@Deanna Opgenort yes don't want to be that guy, LOL! Love the Win/win idea too! Also a good thought on reposting and looking sleazy, and didn't know rentometer was s bad as zestimates, etc...great post! @Brian Ploszay haven's used hoptpads yet, will check out, thx. @Scott Luetgenau @Quincy Lockett interesting thought on the longer lease, will consider, thx. @Bjorik Mutize @Michael J Callinan what do you think about @Deanna Opgenort thought on reposting and looking sleazy? @Frank Chin love open house idea, definately doing that. thx for sharing experience. I just wanted to say this site is great in so many ways. Could I have gotten this kind of feedback in a college course, I think not! Thank you all for the responses. I'm going to run this conversation by my attorney just to be safe, but I think he'll enjoy it too :)
I have used your strategy of open houses. Since I’m out of state, I have a person for the showings just Saturdays between 3-5 pm. No exceptions, I stick to the rule.
Also, my place is way nicer than the competition, so my rent a little bit higher. I had luck so far, but last time I rent for 6 month lease, I had one month vacancy. What I did this time was to dropped the rent for 8% so it was rented on the next showing.
Another strategy, I use when advertise and in the agreement for very good prospects is, if they are not ready to move due to other circumstances and I don’t want to loose him/her, I charge one month’s holding fee at the time they sign the lease. I put in writing I have the rights to keep showing the property until he/she moves in. If they rent eventually, it becomes a deposit and refundable at the end of the lease. If they flee away, then I didn’t loose that month waiting for them and likely have another tenant ready to move.
I think you should take the ad down, vet the applicants you have received already, and if you haven't found a quality tenant out of the 80, increase the rent 100 and repost. I think Matthew John had a good method there where he found a way to affordably increase the value.
Originally posted by @Jeff Caravalho :
@Josue Vargas I don't want to fire the tenant, but if he's not adhering to the lease he will be fired by my lawyer (figure of speech), I want to renew the lease (with same tenant) during the summer months so if it doesn't work out after that (ie. he's not adhering to the lease), I can "not" renew the lease (ie. you're fired) during a summer month not a winter one, and I'll be on the summer cycle for the new tenant (with a one year lease from then on). This is not for when the tenant breaks a lease, this is for if I decide not to renew it, and if I can choose when to do that, I choose summer.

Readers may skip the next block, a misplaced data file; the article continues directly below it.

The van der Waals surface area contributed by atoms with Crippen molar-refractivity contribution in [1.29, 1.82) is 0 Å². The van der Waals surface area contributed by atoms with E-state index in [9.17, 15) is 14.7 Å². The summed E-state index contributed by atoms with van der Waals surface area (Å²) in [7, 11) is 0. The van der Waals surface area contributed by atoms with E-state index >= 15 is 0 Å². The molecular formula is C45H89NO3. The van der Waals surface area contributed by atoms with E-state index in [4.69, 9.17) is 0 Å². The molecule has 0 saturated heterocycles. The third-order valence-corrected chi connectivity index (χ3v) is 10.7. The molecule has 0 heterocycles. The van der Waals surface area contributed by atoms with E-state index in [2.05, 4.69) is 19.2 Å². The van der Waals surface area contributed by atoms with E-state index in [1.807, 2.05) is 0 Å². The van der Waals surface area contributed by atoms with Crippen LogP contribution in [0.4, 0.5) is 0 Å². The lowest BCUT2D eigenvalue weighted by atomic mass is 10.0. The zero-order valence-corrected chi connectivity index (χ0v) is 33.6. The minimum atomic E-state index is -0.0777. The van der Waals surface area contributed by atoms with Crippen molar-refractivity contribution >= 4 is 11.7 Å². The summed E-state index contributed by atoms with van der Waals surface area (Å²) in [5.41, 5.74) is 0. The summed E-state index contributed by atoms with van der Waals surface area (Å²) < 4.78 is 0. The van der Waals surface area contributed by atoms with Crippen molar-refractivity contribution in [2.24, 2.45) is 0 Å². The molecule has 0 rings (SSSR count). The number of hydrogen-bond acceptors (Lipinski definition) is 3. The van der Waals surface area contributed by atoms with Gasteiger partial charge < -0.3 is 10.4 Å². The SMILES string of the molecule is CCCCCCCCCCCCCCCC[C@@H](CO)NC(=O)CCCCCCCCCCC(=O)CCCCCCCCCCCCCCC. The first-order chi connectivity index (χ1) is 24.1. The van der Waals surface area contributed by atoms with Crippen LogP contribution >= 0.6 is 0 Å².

I understand your point. Why not having a lease for 18 months instead?
Where I live, it is very common to lease on 12-14 month term, then month-to-month. Not sure what is typical the lease terms in your area. On anther note, I love to rent month-to-month after the initial lease term. It gives me flexibility not to renew if a tenant suddenly have issues such as not able to pay rent. Also, it comes with a 60-day notice from tenant if they decide not to continue with month-month, so I have time to prepare and avoid unexpected vacancy.
@Paulie Singleton Yes I like his idea too. We have a bedroom that needs a closet, bingo...
@Jeff Caravalho Deanna has great points. I never said that the choices we make are pretty but they are choices. I'm sure that out of all those responses there are some great renters in there. At the same time people make mistakes and there could be another 80 potentials good ones out there again if you re-listed. I wouldn't worry about being "that guy". Jut determine what's more important to you. If you keep the listing the same and find a great renter you can adjust the rent upwards to market rate on renewal while not losing money now by having it filled.
1. Ensure the inquiries are qualified. In other words, don't worry about the price until you have qualified applicants in hand.
2. If you have qualified applicants in hand, there is nothing stopping you from getting a lease for 18-24 months and increasing the price to the real market value.
3. I'm not an attorney and IDK if this would be "false advertising" or whatever, but if the tenant agrees to the longer lease term and higher price than advertised, then you're fine.
This has happened a lot in the last 12 months in OC. Every lease we've had has had 5+ qualified applicants and we've increased rents from $50-$150 over the advertised price and for 12+ month lease terms. Some tenants balked, but the one signing the lease at the end was happy to do so. It's competitive out there.
Whatever you do for one, do for all and you’ll be OK
Don’t make the mistake of signing long leases over one year !